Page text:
[Editor's note: May is Level Up Your Fraud Fighting with Digital Trust & Safety Month at Card Not Present, sponsored by Sift. E- and m-commerce fraud have evolved significantly in the last half decade and many fraud professionals feel that, to keep up, their philosophy must evolve as well. Check back here throughout the month for updated content detailing how some merchants are changing the way they think about risk and growth and how that is changing the way fraud departments operate.]
If you’re anything like Google, Facebook, Twitter, Patreon, and Airbnb, then you’ve probably thought about incorporating Digital Trust & Safety into your hiring plans. Unlike standard fraud and risk teams, Digital Trust & Safety professionals work cross-functionally to influence the whole product lifecycle. They’re stakeholders in any business decision that involves risk or revenue.
Digital Trust & Safety is a paradigm that encompasses your business’s mindset, processes, organizational structure, and technology. It empowers companies to balance revenue and risk decisions rather than siloing them. Running a business or a team with Digital Trust & Safety in mind requires more than just fraud prevention tools or a larger risk team. It’s a revolutionary approach that touches your whole business ecosystem.
If you’re on the fence about hiring in Digital Trust & Safety, here’s an analogy that might help. The legacy approach to hiring in fraud and risk prioritizes detective work. Detectives parse bad users from good ones by examining clues like clicking on a page, putting an item in a cart, or inputting a credit card number. They don’t pay much attention to a customer’s behavior on the site over time. Their goal is to impact the company’s bottom line by reducing losses rather than by enabling new business growth. Detectives are loners, working in silos to make insular decisions about fraud prevention.
This approach is harmful not just for your company but for your customers. When a user experiences fraud on their account, the customer support team is often your first line of defense. Customer support doesn’t always know how to rehabilitate the user’s account, and the user might not know what to ask for. At this vulnerable moment, when your customer is worried and confused, you might be unintentionally giving them the runaround.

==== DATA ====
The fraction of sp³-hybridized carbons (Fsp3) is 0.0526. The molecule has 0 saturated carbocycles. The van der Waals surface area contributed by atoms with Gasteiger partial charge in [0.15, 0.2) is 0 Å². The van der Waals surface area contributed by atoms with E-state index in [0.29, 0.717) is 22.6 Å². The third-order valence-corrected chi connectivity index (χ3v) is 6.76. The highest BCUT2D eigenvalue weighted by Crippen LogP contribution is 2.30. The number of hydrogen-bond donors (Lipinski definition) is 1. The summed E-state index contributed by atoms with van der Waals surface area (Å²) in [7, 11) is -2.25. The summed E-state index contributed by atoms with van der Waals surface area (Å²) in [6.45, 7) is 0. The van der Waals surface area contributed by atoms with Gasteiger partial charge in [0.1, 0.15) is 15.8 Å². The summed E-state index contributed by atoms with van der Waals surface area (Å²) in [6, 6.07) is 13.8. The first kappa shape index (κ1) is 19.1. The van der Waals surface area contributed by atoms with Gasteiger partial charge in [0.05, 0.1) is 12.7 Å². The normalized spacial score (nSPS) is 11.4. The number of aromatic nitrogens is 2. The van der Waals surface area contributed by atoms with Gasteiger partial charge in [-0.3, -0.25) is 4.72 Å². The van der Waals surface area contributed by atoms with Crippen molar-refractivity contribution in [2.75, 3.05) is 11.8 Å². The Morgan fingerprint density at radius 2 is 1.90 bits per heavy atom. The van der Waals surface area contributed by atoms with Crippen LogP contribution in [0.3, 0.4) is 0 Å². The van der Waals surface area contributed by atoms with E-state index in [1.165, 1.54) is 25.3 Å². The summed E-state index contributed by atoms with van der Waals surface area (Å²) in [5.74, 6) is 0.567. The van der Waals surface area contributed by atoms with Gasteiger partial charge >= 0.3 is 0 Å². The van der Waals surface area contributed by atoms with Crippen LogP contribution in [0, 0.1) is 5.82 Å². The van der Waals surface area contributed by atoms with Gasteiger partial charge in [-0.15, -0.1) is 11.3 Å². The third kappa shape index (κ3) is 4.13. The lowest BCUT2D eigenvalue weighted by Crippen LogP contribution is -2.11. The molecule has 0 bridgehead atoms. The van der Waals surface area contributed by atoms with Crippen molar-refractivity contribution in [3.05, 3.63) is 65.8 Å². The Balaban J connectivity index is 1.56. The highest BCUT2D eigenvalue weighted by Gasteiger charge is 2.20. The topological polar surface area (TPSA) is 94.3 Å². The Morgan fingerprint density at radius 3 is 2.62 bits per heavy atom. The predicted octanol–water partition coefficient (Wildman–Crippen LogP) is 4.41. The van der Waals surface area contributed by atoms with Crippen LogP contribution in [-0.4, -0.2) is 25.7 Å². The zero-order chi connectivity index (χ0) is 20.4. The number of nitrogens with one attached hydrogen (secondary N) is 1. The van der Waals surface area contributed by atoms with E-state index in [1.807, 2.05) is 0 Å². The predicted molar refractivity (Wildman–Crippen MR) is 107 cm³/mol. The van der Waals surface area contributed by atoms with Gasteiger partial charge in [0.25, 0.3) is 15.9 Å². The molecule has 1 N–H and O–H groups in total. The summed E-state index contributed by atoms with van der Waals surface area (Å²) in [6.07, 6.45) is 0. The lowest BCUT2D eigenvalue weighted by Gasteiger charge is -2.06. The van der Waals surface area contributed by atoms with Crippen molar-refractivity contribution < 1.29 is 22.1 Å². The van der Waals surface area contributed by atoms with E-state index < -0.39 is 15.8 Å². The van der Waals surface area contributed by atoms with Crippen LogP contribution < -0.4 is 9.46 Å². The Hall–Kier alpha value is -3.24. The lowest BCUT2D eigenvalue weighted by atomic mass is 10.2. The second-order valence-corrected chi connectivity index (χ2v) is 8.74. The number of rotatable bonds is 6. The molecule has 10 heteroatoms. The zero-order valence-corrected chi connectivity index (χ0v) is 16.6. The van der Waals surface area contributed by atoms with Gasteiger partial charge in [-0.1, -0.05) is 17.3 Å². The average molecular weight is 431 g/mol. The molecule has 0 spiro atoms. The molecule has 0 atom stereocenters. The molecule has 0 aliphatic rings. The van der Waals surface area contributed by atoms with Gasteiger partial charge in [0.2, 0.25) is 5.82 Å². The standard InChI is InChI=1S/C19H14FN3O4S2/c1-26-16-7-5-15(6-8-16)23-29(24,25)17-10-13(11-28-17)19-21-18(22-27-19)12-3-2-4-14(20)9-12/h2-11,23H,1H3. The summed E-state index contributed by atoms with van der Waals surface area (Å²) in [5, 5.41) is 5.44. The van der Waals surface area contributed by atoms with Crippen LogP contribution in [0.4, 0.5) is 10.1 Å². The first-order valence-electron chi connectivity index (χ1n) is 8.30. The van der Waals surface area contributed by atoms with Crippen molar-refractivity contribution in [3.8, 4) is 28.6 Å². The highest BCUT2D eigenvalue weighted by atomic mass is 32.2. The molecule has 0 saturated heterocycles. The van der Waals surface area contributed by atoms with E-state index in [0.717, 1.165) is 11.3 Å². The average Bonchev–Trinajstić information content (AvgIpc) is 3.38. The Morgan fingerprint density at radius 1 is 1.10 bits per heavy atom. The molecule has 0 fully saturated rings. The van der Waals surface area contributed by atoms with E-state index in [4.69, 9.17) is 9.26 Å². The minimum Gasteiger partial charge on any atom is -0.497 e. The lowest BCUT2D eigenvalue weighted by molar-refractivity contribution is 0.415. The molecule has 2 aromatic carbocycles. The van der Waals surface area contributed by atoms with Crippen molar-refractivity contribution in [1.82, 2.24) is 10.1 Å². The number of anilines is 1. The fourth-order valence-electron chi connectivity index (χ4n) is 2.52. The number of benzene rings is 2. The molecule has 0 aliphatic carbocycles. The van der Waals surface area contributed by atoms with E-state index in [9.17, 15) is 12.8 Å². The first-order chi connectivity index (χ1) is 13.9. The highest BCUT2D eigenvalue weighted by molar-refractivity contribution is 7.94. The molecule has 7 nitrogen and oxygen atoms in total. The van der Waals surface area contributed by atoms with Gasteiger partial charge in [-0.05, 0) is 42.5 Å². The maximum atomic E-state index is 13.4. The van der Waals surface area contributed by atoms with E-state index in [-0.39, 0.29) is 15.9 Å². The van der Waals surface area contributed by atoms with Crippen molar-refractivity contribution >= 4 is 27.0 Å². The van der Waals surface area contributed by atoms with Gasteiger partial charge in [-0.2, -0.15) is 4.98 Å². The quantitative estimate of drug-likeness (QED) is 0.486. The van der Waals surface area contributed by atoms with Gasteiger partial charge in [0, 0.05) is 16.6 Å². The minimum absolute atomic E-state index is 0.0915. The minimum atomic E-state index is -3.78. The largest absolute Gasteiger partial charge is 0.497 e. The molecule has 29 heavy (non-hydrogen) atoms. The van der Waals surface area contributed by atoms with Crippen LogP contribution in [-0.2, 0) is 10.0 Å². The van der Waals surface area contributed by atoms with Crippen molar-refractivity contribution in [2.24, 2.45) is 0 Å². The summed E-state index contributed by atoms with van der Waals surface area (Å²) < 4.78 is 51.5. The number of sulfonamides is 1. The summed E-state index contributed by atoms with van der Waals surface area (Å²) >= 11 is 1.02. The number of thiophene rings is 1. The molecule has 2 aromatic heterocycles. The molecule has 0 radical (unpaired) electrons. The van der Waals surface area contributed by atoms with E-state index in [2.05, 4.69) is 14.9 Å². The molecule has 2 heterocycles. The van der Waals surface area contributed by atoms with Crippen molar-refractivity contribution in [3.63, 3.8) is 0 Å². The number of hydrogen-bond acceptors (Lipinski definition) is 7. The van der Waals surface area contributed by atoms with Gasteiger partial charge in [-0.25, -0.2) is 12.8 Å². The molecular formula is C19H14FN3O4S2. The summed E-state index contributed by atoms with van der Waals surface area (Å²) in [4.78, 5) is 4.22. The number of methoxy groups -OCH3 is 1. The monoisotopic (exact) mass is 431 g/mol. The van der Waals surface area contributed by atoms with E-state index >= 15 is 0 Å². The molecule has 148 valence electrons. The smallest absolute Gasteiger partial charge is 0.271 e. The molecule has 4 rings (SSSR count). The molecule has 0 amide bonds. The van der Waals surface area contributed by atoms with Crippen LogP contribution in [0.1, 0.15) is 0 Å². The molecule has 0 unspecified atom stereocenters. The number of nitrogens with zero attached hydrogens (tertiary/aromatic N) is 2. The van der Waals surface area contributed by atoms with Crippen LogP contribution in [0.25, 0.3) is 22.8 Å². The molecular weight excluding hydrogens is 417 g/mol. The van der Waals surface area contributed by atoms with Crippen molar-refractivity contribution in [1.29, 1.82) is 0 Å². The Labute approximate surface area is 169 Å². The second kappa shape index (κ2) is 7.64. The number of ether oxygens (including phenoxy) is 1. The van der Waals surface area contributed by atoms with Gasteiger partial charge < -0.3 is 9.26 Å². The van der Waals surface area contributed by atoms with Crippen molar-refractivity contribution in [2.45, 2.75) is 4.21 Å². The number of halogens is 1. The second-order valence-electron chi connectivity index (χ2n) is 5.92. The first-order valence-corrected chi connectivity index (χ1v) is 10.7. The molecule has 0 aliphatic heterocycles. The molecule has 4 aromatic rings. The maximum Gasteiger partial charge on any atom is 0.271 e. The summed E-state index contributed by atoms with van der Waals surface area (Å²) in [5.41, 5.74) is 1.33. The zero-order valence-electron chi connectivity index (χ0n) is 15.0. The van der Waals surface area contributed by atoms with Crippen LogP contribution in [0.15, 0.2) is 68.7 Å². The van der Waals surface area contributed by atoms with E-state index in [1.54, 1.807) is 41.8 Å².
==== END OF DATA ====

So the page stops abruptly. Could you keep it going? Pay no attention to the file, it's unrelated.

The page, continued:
Digital Trust & Safety professionals, by contrast, are commandos. They have a Swiss Army knife of abilities: negotiating skills, data literacy, and technical expertise. Adept at working cross-functionally, commandos have a deep understanding of the product lifecycle and customer journey. Unlike the detective, who looks for clues to solve the crime after it’s happened, the commando uses data to stop fraud before it happens. Instead of impacting the bottom line by mitigating risk, commandos are proactive. Their decisions empower the business to expand more aggressively.
Convinced? Here are three things to ask when evaluating a candidate for a Digital Trust & Safety position.
1) Are they comfortable working cross-functionally?
A Sift survey revealed that 57 percent of companies believe their revenue and fraud goals aren’t fully aligned. Digital Trust & Safety commandos have to serve as stakeholders in growth and product decisions. They should feel equally comfortable working with the finance team to determine how fraud is impacting the company’s bottom line, and working with customer support to figure out how fraud is driving user complaints.
2) Are they data literate?
Fraud and risk teams must be deeply analytical. Ideally, they should have skills like SQL and basic Python. At a minimum, they should be able to talk through KPIs with product, finance, and other teams. Digital Trust & Safety commandos can read data like a book.
3) Do they have technical expertise?
Cutting-edge technology like machine learning is crucial to effective fraud prevention. Digital Trust & Safety professionals should have working knowledge of machine learning systems that can adopt to risk in real time.